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Ang Mey

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Ang Mey

Ang Mey
Queen of Cambodia
Queen of Cambodia
Reign 1834 – 1840
Predecessor Ang Chan II
Successor Ang Duong
Issue 20 sons and daughters
Father Ang Chan II
Mother Anak Moneang Krachap
Born 1815
Died December 1874 (aged 59)
Udong, French Cambodia
Religion Buddhism

Ang Mey (Khmer: ក្សត្រីអង្គម៉ី) (1815 – December 1874) was the 97th monarch of Cambodia during the Dark ages of Cambodia.[1] Her official title was Her Majesty Samdech Preah Maha Rajini Ang Mey. She was one of few female rulers in Cambodia's history. Installed on the Cambodian throne by the Vietnamese, her reign was dominated by the Siamese-Vietnamese War (1841-1845)

Queen Ang Mey, also known as Ba-cong-chua (Her Majesty) or Ksat Trey, was proclaimed monarch on the death of her father by the Vietnamese faction at court with the title of "My-lam-quan-chua'" (Princess My Lam) in January 1835, and deposed in August 1840. She was reinstated in 1844, and again deposed by the Vietnamese and taken to Huế with her sisters in 1845.[2]


Early life

Ang Mey was born in 1815 as the second daughter of Ang Chan II, King of Cambodia during the Oudong period, by his second wife, Anak Munang Krachap.[3]

After King Ang Chan II died in 1834, there was no heir apparent to the Khmer throne. The king had no son but four daughters: Princess Baen, Mey, Peou and Sngon.[4] This delighted Vietnam and Siam, both of which wanted to eliminate the royal rulers in Cambodia. Although Ang Chan's surviving brothers, Ang Im and Ang Doung, immediately laid claim to the throne, the Vietnamese currently occupying Cambodia did not allow them to be crowned.[5]

Instead, the Vietnamese emperor and Cambodian Okha wished to install Ang Chan II's eldest daughter, Princess Ang Baen as the sovereign. However, she was passed over due to her being sympathetic to Thai interests and her refusal to marry the emperor's son.[6] Ang Mey was an alternative to her sister, Baen. A Thai manuscript stated that the Vietnamese had tried to persuade Ang Mey to marry the son of emperor Gia Long in order to facilitate the incorporation of Cambodia into Vietnam's state, however this plan was abandoned at strong objections from Cambodian noblemen.[7]

Puppet Queen

In May 1835, Ang Mey was crowned with the title of quan-chua bestowed by Húe. Her three sisters were given the title huyen quan, or "sub-prefecture rulers".[8] The Vietnamese kept close guard over the Ang princesses. Queen Ang Mey had two companies of soldiers, 100 men in total, for her personal protection. The other three Cambodian princesses were each assigned thirty soldiers. Ostensibly for their safety, the guards were in reality assigned to ensure that they did not escape.[9]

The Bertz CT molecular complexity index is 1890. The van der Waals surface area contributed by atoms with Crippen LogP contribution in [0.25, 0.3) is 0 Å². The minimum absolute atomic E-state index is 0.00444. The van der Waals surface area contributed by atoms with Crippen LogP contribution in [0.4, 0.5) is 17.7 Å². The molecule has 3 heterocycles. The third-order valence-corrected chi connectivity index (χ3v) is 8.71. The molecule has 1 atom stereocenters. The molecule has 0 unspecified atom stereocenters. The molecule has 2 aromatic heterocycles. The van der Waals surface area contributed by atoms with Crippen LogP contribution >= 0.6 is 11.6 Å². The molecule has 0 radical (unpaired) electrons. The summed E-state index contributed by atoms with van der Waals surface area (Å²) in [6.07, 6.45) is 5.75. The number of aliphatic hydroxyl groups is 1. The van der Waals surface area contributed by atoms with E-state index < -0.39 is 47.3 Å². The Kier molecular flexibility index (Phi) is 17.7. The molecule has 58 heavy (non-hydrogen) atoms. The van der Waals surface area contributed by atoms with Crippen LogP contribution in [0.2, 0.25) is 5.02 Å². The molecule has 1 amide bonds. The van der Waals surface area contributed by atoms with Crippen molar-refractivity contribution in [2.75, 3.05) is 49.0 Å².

During Ang Mey's reign, all Cambodian women were ordered to wear vietnamese-style pyjamas instead of the khmer sampot (similar to the sarong), and had to grow their hair long in vietnamese style.[10][11] The market sold only Vietnamese food. Khmer classical dance had assimilated elements of Vietnamese and Chinese tradition. Cambodian officials had to don Vietnamese ceremonial garb. Wats were destroyed in order to eradicate the Khmer identity.[12] Places also received Vietnamese names. The area around Phnom Penh was renamed from Annam to Tran Tay, or "Western Commandery".[13] The Cambodian people, not accustomed to be ruled by a Queen and despairing of the "Vietnamization" of their country, asked the Siamese to install a male ruler, Ang Duong, brother of Ang Chan II.[14]

In 1840, the elder sister of Ang Mey, Princess Baen, was discovered corresponding with her mother and uncle who were living in Battambang and planning to escape to them. The princess was imprisoned pending her trial in Phnom Penh. The Vietnamese emperor, Minh Mạng, demoted Mey and the other princesses. In August 1841 they were all arrested and deported to Vietnam with the royal regalia.[15] Around that time, some of Ang Mey's relatives were imprisoned on the island of Poulo Condore. According to Thai and Cambodian sources, Ang Baen was drowned in the Mekong river, although Khin Sok states that Baen was tortured to death by the Vietnamese general and her body thrown in the river.[16]

Spurred by the death of Princess Ang Baen and the absence of their Queen Ang Mey, many Cambodian Okha and their followers revolted against Vietnamese polices. This triggered the Siamese–Vietnamese War (1841–45), with Siam invading Cambodia in an attempt to put Ang Duong on the throne as their own puppet. Vietnamese officials in Phnom Penh had called for Mey to be returned to Cambodia to defuse the rebellion. The Vietnamese emperor Ming Mang refused. Only when the Vietnamese counter-offensive gained momentum and victory seemed assured was Mey returned to Phnom Penh. She issued a letter in March 1844 to provincial officials and leaders, asking for their support of her reign. At that times, Doung was issuing similar call for help from Oudong.[17] Queen Ang Mey was reinstated as a queen and her sisters, Poeu and Sngon, as sub-prefecture rulers, in 1844.